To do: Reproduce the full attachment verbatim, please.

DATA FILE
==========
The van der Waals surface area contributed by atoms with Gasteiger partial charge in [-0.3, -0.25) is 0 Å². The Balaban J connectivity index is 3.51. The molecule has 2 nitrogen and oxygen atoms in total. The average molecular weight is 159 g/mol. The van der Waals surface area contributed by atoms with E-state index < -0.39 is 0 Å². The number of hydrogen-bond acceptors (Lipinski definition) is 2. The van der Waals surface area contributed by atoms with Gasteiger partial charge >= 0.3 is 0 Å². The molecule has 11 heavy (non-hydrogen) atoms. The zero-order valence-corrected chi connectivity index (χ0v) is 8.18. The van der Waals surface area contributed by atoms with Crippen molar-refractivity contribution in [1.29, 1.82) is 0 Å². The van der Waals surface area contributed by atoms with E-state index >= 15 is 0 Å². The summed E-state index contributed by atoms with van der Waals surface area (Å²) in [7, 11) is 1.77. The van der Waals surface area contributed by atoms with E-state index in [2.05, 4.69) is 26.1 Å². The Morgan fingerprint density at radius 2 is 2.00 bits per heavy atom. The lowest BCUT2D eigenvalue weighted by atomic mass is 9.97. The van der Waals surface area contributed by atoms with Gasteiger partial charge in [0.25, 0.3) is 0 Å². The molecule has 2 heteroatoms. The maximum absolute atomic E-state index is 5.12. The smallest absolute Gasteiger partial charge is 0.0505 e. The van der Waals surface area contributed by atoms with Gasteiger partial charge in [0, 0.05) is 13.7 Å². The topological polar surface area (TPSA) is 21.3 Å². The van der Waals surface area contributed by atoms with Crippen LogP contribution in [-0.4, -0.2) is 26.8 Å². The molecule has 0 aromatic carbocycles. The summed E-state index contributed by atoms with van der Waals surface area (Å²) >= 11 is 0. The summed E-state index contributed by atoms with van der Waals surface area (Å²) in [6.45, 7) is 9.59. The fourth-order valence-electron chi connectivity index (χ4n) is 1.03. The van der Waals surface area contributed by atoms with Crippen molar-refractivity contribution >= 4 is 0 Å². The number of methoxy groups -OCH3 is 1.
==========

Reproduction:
The van der Waals surface area contributed by atoms with Gasteiger partial charge in [-0.3, -0.25) is 0 Å². The Balaban J connectivity index is 3.51. The molecule has 2 nitrogen and oxygen atoms in total. The average molecular weight is 159 g/mol. The van der Waals surface area contributed by atoms with E-state index < -0.39 is 0 Å². The number of hydrogen-bond acceptors (Lipinski definition) is 2. The van der Waals surface area contributed by atoms with Gasteiger partial charge >= 0.3 is 0 Å². The molecule has 11 heavy (non-hydrogen) atoms. The zero-order valence-corrected chi connectivity index (χ0v) is 8.18. The van der Waals surface area contributed by atoms with Crippen molar-refractivity contribution in [1.29, 1.82) is 0 Å². The van der Waals surface area contributed by atoms with E-state index >= 15 is 0 Å². The summed E-state index contributed by atoms with van der Waals surface area (Å²) in [7, 11) is 1.77. The van der Waals surface area contributed by atoms with E-state index in [2.05, 4.69) is 26.1 Å². The Morgan fingerprint density at radius 2 is 2.00 bits per heavy atom. The lowest BCUT2D eigenvalue weighted by atomic mass is 9.97. The van der Waals surface area contributed by atoms with Gasteiger partial charge in [0.25, 0.3) is 0 Å². The molecule has 2 heteroatoms. The maximum absolute atomic E-state index is 5.12. The smallest absolute Gasteiger partial charge is 0.0505 e. The van der Waals surface area contributed by atoms with Gasteiger partial charge in [0, 0.05) is 13.7 Å². The topological polar surface area (TPSA) is 21.3 Å². The van der Waals surface area contributed by atoms with Crippen LogP contribution in [-0.4, -0.2) is 26.8 Å². The molecule has 0 aromatic carbocycles. The summed E-state index contributed by atoms with van der Waals surface area (Å²) >= 11 is 0. The summed E-state index contributed by atoms with van der Waals surface area (Å²) in [6.45, 7) is 9.59. The fourth-order valence-electron chi connectivity index (χ4n) is 1.03. The van der Waals surface area contributed by atoms with Crippen molar-refractivity contribution >= 4 is 0 Å². The number of methoxy groups -OCH3 is 1.